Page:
Comments on: Egregious Product Placement: The Closer & Hershey’s Responses to Media and Culture Fri, 12 Feb 2016 19:35:04 +0000 hourly 1 By: Cynthia Meyers Sun, 12 Sep 2010 18:57:55 +0000 Hmmm, very funny about SPRINT OVERDRIVE’s overkill! Maybe the best placement strategy is to make the product’s integration so subtle that audiences don’t know if the product is placed (and paid for) or there for verisimilitude (and unpaid for)? The more confident advertisers probably already get that!

Tangent: How might the TV industry’s routine “greeking” of labels of products not “placed” (to prevent lawsuits over unpaid “clearance” fees to product makers) change? Have producers been using a threat to “greek” product labels as a way to extract product placement fees from companies? Have you come across this anywhere? Seems like the old model of producers paying to use a product should shift over to the product placement model–but isn’t greeking still happening? What have you noticed/heard?

By: Erin Copple Smith Sun, 12 Sep 2010 18:21:38 +0000 Good question, Cynthia…and I don’t know the answer, certainly! 🙂 I think, like so much of product placement, some audiences will find it amusing and/or acceptable and others will be irritated by its intrusion upon the narrative. The fact that advertisers are now requesting for very blatant displays of product makes it more difficult. If Provenza didn’t have to hold the Hershey’s bar at an unnatural angle, with a medium close-up, for a few beats longer than seem natural…then maybe folks wouldn’t roll their eyes. In some previous seasons, for example (before the Hershey’s partnership, as far as I can tell), Brenda would open up her desk drawer to show that it’s full of Hershey’s kisses. No obnoxious labels, no lingering cinematography, but yeah–we all know what a Hershey’s kiss looks like, and it was clear that Brenda’s a fan.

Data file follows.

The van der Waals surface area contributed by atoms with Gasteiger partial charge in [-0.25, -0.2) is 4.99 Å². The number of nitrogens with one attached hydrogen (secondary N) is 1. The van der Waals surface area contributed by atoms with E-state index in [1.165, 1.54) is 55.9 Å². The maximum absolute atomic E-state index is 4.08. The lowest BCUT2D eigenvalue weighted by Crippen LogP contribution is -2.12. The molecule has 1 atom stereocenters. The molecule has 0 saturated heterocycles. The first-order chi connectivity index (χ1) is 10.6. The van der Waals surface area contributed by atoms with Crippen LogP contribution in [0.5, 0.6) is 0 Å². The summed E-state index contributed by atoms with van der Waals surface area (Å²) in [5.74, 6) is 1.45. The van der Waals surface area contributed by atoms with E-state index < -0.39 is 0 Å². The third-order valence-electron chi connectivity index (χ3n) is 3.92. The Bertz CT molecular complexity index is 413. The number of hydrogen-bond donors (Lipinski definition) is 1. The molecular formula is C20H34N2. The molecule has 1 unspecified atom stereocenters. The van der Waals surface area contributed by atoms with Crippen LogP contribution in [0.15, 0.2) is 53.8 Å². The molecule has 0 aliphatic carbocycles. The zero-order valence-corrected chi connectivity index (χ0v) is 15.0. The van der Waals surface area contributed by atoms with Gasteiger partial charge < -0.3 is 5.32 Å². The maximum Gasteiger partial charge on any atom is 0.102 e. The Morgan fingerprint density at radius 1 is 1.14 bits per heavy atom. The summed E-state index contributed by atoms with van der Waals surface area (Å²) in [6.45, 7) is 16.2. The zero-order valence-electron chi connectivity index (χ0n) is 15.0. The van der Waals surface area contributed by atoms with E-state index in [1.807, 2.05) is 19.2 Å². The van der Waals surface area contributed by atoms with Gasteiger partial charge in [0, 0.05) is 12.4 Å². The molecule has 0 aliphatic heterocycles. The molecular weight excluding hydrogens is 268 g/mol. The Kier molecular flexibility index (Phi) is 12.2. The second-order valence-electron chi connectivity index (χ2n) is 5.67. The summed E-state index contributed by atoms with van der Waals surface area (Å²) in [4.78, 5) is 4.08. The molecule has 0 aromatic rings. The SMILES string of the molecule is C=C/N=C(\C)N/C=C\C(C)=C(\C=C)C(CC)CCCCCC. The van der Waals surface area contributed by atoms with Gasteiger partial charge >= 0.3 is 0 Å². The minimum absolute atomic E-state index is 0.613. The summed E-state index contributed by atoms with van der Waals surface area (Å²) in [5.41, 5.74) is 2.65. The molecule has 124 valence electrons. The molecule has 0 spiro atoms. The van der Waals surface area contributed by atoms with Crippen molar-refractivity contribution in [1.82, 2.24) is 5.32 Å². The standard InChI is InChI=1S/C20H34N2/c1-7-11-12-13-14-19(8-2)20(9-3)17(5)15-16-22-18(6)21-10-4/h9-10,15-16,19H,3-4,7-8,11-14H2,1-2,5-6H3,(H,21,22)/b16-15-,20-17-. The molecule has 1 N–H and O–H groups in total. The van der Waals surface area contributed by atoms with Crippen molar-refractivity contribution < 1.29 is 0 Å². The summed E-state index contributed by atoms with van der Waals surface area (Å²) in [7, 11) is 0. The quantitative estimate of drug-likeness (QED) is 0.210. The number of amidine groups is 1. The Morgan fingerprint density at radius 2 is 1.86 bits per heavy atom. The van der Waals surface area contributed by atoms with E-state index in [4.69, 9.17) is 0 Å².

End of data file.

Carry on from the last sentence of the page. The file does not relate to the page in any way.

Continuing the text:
It seems like the more overt the integration, the more annoyed audiences get…not surprisingly. It didn’t fit in with the Hershey’s deal, so I left it out of the piece, but last week’s episode featured a TERRIBLE integration of Sprint Overdrive (a product I didn’t know existed beforehand, so maybe even with the annoyance the ad “worked”). The detectives were trying to monitor a suspect via wireless, and then…IT WENT OUT! GASP! WHAT TO DO?! Luckily, Lieutenant Tao was there with his Sprint Overdrive, and everything was able to proceed smoothly. (Of course, in addition to the, “Here! Why don’t you use my SPRINT OVERDRIVE!” dialogue, the characters also had to IM each other about it. And we had to see the Sprint logo.

OK. I’ve gone on long enough. Suffice it to say…I don’t know if this new strategy will work, but it certainly is entertaining to watch, as both a fan and a scholar.

By: Cynthia Meyers Sun, 12 Sep 2010 17:47:07 +0000 Too funny! So what do you think? Is this going to fly? In the 1930s, Rudy Vallee would “eavesdrop” on his “nightclub patrons” discussing Fleischmann’s Yeast, and a serial interwove discussions between a homemaker and her housekeeper about soap and the complexion. So is there enough irony in this new version of integration to keep audiences from eyerolling? (Irony being the strategy by advertisers to say “we know you know this is an ad”!) Or is too lame?

For me, any mention of any kind of chocolate (I’m not a Hershey fan) tends to create cravings….